New Zealand v West Indies, Super Eights, Antigua

Recent numbers point to New Zealand

S Rajesh

March 28, 2007

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Daniel Vettori averages 24 per wicket against West Indies, but in four games in the Caribbean he has only taken one wicket © Getty Images
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West Indies and New Zealand have played 45 one-day internationals, and while the Windies hold a 23-17 advantage, a closer inspection of the records indicate that most of those wins came before 2000. During that period, they won 19 times and lost only four; since 2000, though, New Zealand have held the whip, winning 13 and losing four, including a 3-1 series win in the West Indies in 2002. (Click here for the full list of results between the two teams.)

Opening advantage to West Indies

West Indies may not have had much success against New Zealand lately, but they do have the firepower - especially in home conditions - to pull off a win. Chris Gayle and Shivnarine Chanderpaul lead a sparkling batting line-up, and while the two have been a spectacular opening combination - they average 51.81 per partnership against all teams, and 70.75 against New Zealand in five innings - they will have to be wary of Shane Bond.

Shane Bond v West Indies top order since 2002
Batsman Balls Runs Dismissals Average Scoring rate
Chris Gayle 96 63 3 21.00 3.93
Shivnarine Chanderpaul 76 40 1 40.00 3.15
Ramnaresh Sarwan 42 44 2 22.00 6.28

New Zealand's first-choice openers weren't so bad either, but the wrist injury to Lou Vincent means they'll go in with the untried pair of Peter Fulton and Stephen Fleming. That should offer West Indies an early opportunity to nail a breakthrough.

The crucial middle overs

With a line-up comprising Brian Lara, Ramnaresh Sarwan and Marlon Samuels, the West Indies middle order looks an imposing one. The team has done pretty well recently, averaging 35 at 4.35 per over between the 21st and 40th overs. New Zealand have done even better, averaging 43.61 at 4.68, but it remains to be seen to what extent they'll miss Ross Taylor, who is likely to skip the match due to a hamstring strain.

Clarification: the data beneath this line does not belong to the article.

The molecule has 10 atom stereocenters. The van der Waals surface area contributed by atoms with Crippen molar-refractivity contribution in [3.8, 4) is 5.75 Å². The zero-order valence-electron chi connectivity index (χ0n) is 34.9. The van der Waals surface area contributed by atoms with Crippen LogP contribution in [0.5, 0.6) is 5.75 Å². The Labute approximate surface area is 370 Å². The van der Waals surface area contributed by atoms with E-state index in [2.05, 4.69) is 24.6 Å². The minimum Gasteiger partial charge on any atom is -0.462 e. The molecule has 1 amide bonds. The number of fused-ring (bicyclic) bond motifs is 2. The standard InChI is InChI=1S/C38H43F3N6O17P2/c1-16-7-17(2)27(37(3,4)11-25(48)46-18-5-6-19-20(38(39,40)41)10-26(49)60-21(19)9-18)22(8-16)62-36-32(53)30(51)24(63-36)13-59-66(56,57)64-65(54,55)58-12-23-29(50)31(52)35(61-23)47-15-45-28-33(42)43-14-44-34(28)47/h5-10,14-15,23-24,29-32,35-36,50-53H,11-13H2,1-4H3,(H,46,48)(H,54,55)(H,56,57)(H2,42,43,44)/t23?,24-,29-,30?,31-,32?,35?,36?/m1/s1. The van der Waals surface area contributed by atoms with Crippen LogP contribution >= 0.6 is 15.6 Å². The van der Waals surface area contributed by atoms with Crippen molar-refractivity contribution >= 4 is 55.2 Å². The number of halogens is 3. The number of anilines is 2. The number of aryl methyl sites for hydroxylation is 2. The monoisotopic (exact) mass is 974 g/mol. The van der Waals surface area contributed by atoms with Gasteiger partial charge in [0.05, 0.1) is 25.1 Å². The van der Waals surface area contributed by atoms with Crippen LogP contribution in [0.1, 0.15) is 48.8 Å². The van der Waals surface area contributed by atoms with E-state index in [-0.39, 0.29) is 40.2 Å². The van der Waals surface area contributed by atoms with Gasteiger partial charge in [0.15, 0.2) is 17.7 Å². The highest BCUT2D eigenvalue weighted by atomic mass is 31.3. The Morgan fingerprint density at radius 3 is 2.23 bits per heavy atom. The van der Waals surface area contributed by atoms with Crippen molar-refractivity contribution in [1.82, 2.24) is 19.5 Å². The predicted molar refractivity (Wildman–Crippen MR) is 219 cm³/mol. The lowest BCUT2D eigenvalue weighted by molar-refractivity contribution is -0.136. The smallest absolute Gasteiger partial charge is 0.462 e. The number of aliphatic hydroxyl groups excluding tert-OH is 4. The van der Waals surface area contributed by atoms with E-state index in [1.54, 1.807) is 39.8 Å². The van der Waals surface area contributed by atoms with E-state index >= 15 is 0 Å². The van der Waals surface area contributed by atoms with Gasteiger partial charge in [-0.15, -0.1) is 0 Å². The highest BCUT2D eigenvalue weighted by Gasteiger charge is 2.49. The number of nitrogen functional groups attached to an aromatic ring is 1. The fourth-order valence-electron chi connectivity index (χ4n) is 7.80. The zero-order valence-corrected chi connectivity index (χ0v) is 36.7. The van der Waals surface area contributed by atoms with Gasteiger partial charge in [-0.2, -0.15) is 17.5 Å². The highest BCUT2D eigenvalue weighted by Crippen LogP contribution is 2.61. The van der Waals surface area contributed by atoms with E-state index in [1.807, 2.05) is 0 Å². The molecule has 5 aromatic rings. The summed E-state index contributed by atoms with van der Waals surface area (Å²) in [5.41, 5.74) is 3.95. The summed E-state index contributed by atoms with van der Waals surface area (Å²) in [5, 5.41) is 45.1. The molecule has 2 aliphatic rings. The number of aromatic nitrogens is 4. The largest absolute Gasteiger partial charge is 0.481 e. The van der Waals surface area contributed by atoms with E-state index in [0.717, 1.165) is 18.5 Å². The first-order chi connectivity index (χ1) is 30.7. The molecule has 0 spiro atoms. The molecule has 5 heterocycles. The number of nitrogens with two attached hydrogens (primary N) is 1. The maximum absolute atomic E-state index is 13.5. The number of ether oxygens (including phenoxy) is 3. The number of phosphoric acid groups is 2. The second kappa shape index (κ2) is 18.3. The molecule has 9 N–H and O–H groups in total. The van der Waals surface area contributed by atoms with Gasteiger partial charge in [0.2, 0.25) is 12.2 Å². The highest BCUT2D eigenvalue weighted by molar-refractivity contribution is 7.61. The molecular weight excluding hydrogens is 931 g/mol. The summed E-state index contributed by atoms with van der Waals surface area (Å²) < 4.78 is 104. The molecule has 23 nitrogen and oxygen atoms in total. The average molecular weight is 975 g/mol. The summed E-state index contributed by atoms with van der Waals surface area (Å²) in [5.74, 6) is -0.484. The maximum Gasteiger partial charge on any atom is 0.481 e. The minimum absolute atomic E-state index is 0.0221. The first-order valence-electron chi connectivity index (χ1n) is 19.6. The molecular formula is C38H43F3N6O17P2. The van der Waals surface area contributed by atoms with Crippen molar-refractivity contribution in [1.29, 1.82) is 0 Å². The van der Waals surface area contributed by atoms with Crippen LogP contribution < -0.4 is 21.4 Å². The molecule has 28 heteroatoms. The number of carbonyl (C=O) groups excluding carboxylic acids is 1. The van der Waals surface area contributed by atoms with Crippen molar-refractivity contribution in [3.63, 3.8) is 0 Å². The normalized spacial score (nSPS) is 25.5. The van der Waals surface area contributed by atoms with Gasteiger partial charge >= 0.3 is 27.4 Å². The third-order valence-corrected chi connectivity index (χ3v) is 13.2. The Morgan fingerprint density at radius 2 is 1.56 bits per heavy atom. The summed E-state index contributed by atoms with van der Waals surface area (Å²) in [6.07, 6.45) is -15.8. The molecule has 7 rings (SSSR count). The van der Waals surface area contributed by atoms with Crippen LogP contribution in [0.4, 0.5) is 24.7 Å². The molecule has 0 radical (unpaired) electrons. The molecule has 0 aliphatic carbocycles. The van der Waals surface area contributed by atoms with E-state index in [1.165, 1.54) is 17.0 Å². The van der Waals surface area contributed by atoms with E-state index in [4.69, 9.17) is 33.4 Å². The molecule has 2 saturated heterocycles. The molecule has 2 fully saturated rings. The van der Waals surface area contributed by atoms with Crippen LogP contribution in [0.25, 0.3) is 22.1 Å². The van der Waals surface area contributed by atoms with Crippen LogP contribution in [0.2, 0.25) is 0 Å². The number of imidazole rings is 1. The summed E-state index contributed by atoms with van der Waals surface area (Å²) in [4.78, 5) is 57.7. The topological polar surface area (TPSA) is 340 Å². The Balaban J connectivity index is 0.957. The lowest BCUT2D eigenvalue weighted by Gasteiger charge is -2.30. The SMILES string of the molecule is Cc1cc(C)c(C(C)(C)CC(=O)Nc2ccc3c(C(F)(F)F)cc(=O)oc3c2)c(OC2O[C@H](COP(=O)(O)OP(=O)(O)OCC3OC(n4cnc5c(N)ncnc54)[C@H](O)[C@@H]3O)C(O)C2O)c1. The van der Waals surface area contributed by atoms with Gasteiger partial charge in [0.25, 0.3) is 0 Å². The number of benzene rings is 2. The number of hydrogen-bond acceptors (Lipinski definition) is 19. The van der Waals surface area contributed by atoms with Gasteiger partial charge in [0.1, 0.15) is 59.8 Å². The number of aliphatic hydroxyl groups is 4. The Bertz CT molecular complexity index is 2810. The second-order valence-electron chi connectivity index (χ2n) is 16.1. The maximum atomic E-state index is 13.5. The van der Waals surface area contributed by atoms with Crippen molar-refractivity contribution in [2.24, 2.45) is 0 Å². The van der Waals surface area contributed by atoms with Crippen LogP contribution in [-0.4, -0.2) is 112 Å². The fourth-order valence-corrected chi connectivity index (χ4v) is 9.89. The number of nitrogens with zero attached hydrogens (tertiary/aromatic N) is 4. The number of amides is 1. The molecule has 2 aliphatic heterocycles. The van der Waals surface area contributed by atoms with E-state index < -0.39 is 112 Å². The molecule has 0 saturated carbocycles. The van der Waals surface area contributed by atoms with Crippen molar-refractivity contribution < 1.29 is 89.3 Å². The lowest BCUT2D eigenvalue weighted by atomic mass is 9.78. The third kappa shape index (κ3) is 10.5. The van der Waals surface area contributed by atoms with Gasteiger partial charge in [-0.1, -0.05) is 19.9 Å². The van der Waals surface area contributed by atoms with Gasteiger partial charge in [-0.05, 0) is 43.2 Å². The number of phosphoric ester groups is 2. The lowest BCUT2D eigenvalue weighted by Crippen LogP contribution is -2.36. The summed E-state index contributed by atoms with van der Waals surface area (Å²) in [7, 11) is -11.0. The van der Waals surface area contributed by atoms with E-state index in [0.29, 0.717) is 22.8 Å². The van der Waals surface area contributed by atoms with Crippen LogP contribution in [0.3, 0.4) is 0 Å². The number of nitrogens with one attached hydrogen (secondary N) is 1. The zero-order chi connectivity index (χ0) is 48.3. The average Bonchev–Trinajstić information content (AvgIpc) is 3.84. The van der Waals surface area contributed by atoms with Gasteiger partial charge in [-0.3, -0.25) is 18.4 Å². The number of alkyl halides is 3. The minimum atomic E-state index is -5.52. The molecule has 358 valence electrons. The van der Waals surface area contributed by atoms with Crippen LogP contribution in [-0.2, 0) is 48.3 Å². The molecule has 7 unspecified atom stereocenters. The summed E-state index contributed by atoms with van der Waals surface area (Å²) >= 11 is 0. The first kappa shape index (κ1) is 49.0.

West Indies' performance in the middle overs will also depend to a large extent on how they handle Daniel Vettori. While his overall stats against West Indies are excellent, all his success against them has come either at home or at neutral venues. He'll have to improve significantly on his numbers in the West Indies for Fleming to feel confident of winning the battle in the middle overs.

Daniel Vettori v West Indies
ODIs Wickets Average Econ
In the West Indies 4 1 127.00 6.35
Outside the West Indies 14 21 19.19 3.46
Overall 18 22 24.09 3.88

Daniel Vettori v West Indies batsmen since 2002
Batsman Balls Runs Dismissals Average Scoring rate
Ramnaresh Sarwan 146 96 2 48.00 3.94
Shivnarine Chanderpaul 78 57 1 57.00 4.38
(Vettori has only bowled 19 deliveries to Lara, for 16 runs and a wicket, and 17 deliveries to Gayle during this period.)

Brian Lara is usually West Indies' key batsman anyway, but his ability to play spin makes him an especially vital cog for Thursday's match. The threat posed by Vettori could be significantly blunted if he stays at the crease long enough. Lara averages more than 51 from 27 games against New Zealand, which suggests the fans might be in for another batting masterclass.

The final charge

Jacob Oram and Brendan McCullum have been the stars for New Zealand in the crucial last ten overs. The table below shows how the two have fared in the last ten overs since 2006 - if they stay at the crease for a reasonable period of time on Thursday, West Indies will end up leaking plenty of runs.

Jacob Oram and Brendan McCullum in the last ten overs since Jan 2006
Batsman Balls Runs Dismissals Average Runs per over
Jacob Oram 159 237 5 47.40 8.95
Brendan McCullum 202 285 10 28.50 8.46

(Click here for the leading run-scorers, and here for the leading wicket-takers, in ODIs between West Indies and New Zealand.)

S Rajesh is stats editor of Cricinfo

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S Rajesh Stats editor Every week the Numbers Game takes a look at the story behind the stats, with an original slant on facts and figures. The column is edited by S Rajesh, ESPNcricinfo's stats editor in Bangalore. He did an MBA in marketing, and then worked for a year in advertising, before deciding to chuck it in favour of a job which would combine the pleasures of watching cricket and writing about it. The intense office cricket matches were an added bonus.
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